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Oracle® Developer Studio 12.6: C++ User's Guide

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Updated: July 2017

2.5 Preprocessing Directives and Names

This section discusses information about preprocessing directives that is specific to the C++ compiler.

2.5.1 Pragmas

The preprocessor directive pragma is part of the C++ standard but the form, content, and meaning of pragmas is different for every compiler. See Pragmas for details on the pragmas that the C++ compiler recognizes.

Oracle Developer Studio C++ also supports the C99 keyword _Pragma. The following two invocations are equivalent:

#pragma dumpmacros(defs)     

To use _Pragma instead of #pragma, write the pragma text as a literal string enclosed in parentheses as the one argument of the _Pragma keyword.

2.5.2 Macros With a Variable Number of Arguments

The C++ compiler accepts #define preprocessor directives of the following form.

#define identifier (...) replacement-list
#define identifier (identifier-list, ...) replacement-list

If the macro parameter list ends with an ellipsis, an invocation of the macro is allowed to have more arguments than there are macro parameters. The additional arguments are collected into a single string, including commas, that can be referenced by the name __VA_ARGS__ in the macro replacement list.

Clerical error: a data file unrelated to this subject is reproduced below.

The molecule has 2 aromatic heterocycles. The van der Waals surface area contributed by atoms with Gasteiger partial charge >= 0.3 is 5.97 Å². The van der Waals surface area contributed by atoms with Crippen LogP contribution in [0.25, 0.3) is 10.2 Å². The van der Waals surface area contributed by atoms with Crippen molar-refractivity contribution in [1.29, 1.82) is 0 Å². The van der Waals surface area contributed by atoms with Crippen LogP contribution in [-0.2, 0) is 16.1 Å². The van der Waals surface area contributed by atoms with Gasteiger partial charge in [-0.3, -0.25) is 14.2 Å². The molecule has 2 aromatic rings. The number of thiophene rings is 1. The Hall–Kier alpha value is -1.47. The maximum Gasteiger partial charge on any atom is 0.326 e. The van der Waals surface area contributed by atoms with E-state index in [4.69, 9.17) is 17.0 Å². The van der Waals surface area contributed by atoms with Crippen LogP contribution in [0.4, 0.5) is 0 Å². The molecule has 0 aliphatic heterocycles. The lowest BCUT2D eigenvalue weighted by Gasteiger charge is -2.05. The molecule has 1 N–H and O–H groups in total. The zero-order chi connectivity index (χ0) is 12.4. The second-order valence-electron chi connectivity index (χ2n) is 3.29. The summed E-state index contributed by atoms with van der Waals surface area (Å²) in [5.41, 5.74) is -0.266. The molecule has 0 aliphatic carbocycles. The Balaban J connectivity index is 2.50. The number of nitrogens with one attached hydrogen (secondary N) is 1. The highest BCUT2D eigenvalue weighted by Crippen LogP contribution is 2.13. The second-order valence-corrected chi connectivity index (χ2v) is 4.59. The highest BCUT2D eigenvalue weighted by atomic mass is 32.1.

The following example demonstrates how to use a variable-argument-list macro.

#define debug(...) fprintf(stderr, __VA_ARGS__)
#define showlist(...) puts(#__VA_ARGS__)
#define report(test, ...) ((test)?puts(#test):\
debug(“X = %d\n”,x);
showlist(The first, second, and third items.);
report(x>y, “x is %d but y is %d”, x, y);

which results in the following:

fprintf(stderr, “Flag”);
fprintf(stderr, “X = %d\n”, x);
puts(“The first, second, and third items.”);
((x>y)?puts(“x>y”):printf(“x is %d but y is %d”, x, y));

2.5.3 Predefined Names

–Dname[=def] in the appendix shows the predefined macros. You can use these values in such preprocessor conditionals as #ifdef.The +p option prevents the automatic definition of the sun, unix, sparc, and i386 predefined macros.

2.5.4 Warnings and Errors

The #error and #warning preprocessor directives can be used to generate compile-time diagnostics.

#error token-string

Issue error diagnostic token-string and terminate compilation

#warning token-string

Issue warning diagnostic token-string and continue compilation.